Thursday, January 14, 2016

The Witch of Lime Street: Séance, Seduction, and Houdini in the Spirit World by David Jaher

David Jaher's extraordinary debut culminates in the showdown between Houdini, a relentless unmasker of charlatans, and Margery, the nation's most credible spirit medium. The Witch of Lime Street, the first book to capture their electric public rivalry and the competition that brought them into each other’s orbit, returns us to an oft-mythologized era to deepen our understanding of its history, all while igniting our imagination and engaging with the timeless question: Is there life after death?

This is a very well researched book that includes minutia detail of the main participants lives and the over-all gestalt of the times. The Witch of Lime Street tells the real life story of the battle that was fought through personal letters and newspapers by Houdini and Mina Crandon.

 The Scientific American magazine offered a large reward for “conclusive psychic manifestations” and Houdini, believing Mina was a fraudulent medium, set out to prove it. He went as far as traveling the states and printing out pamphlets detailing her trickery. From Houdini’s friendship with Sir Arthur Conan Doyle (of Sherlock Holmes fame) who wanted to communicate with his dead brother and son to the actual séances held at the house in Lime Street, the author does a great job of telling a very thorough account of what transpired between all the principal characters.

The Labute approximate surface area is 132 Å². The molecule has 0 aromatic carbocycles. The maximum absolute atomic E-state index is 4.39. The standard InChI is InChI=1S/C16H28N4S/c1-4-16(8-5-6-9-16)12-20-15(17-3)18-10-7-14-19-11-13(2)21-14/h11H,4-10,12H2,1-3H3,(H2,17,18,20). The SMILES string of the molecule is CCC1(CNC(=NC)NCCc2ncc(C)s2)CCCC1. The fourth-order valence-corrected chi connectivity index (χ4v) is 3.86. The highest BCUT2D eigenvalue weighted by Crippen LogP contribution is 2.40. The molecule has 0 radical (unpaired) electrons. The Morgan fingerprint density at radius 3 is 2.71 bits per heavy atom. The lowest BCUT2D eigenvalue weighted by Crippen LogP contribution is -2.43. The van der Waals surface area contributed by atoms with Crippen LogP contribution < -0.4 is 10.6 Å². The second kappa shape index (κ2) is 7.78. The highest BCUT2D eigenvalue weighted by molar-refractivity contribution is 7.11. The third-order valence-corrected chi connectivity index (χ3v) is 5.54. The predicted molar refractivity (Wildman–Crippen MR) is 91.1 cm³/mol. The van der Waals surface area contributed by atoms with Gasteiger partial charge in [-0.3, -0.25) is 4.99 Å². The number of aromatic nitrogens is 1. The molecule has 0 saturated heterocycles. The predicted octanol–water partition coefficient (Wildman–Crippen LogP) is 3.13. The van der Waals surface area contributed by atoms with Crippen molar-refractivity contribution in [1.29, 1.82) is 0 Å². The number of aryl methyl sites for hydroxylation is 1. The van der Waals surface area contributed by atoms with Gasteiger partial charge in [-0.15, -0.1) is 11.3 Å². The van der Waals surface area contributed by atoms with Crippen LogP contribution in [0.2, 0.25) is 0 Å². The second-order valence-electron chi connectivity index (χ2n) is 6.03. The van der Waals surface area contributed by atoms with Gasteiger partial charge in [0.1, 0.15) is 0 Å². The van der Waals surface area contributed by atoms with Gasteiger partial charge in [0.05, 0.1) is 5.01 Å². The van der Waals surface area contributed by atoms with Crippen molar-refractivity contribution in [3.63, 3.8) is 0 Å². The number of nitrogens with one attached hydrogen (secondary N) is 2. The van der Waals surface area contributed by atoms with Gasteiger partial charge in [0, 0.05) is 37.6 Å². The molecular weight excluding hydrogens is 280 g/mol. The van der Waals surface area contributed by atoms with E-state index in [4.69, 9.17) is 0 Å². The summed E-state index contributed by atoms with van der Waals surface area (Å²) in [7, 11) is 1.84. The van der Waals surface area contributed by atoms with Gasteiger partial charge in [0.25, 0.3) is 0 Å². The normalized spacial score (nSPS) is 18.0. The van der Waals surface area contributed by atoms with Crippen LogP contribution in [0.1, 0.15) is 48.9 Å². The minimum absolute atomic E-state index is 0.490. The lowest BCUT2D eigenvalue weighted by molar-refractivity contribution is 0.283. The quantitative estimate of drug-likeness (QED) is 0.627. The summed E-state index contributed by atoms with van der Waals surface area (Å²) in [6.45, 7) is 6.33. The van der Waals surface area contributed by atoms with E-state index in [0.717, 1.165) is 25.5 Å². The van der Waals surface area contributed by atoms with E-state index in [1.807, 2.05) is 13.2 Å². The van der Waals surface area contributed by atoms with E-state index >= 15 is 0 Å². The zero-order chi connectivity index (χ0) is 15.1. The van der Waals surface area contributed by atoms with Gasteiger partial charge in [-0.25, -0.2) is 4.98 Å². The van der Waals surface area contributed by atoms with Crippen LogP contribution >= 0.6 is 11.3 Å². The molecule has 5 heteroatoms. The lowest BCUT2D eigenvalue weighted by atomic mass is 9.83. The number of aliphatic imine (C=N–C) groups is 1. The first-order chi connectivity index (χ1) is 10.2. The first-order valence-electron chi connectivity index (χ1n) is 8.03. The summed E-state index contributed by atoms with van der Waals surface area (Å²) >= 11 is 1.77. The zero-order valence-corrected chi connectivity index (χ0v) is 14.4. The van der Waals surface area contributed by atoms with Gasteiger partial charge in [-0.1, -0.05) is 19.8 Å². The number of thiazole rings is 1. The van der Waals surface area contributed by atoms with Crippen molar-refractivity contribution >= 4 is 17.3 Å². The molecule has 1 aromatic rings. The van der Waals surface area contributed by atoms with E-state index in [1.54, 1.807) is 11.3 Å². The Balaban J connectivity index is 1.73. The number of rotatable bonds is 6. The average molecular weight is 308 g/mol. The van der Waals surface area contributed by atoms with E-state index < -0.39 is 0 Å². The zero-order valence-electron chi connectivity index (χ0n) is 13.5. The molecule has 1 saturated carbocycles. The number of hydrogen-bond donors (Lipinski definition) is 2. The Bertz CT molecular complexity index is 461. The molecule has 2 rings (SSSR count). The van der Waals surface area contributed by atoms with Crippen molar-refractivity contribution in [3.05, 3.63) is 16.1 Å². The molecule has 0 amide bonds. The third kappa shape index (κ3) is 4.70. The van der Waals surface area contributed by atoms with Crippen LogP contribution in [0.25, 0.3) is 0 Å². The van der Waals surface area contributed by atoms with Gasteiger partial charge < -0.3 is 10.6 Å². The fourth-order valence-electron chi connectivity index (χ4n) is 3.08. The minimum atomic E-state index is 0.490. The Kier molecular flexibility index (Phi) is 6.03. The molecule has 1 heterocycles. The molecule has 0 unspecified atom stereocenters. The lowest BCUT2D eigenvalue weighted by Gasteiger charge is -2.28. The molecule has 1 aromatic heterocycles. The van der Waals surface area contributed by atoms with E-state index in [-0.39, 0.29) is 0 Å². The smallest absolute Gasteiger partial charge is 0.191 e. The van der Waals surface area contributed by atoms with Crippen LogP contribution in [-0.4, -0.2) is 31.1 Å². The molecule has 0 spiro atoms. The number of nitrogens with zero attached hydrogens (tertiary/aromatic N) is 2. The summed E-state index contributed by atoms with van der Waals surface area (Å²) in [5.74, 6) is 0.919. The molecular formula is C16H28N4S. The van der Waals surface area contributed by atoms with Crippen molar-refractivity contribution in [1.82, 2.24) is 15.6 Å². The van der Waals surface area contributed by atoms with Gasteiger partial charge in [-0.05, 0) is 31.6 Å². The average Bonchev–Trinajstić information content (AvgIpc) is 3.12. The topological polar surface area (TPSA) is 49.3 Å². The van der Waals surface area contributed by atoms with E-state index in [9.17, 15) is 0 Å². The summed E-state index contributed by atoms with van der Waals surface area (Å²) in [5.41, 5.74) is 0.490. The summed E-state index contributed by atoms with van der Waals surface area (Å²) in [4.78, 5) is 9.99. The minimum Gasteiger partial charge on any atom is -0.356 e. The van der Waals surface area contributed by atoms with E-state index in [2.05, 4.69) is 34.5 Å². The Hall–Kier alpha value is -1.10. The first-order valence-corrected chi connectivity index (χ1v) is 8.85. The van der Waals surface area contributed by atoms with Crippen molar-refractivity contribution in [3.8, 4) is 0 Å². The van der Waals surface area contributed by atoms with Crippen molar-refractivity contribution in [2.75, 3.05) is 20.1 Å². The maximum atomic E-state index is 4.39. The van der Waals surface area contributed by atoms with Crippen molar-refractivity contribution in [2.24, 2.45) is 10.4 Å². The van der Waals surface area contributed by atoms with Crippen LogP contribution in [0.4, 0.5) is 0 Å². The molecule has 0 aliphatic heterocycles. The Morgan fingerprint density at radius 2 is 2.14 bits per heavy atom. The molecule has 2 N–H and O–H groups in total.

Although the author used many resources for such detailed descriptions, he lists the resources at the end instead of interspersed throughout the book making for a better flowing story that is easily read. Lastly, I discovered by accident that the book’s green colored cover art glows in the dark. A nice cool touch to an overall well thought out book.

*I received a copy of this book in exchange for an honest review.  Roberta


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The old grey donkey, Eeyore stood by himself in a thistly corner of the Forest, his front feet well apart, his head on one side, and thought about things. Sometimes he thought sadly to himself, "Why?" and sometimes he thought, "Wherefore?" and sometimes he thought, "Inasmuch as which?" and sometimes he didn't quite know what he was thinking about.

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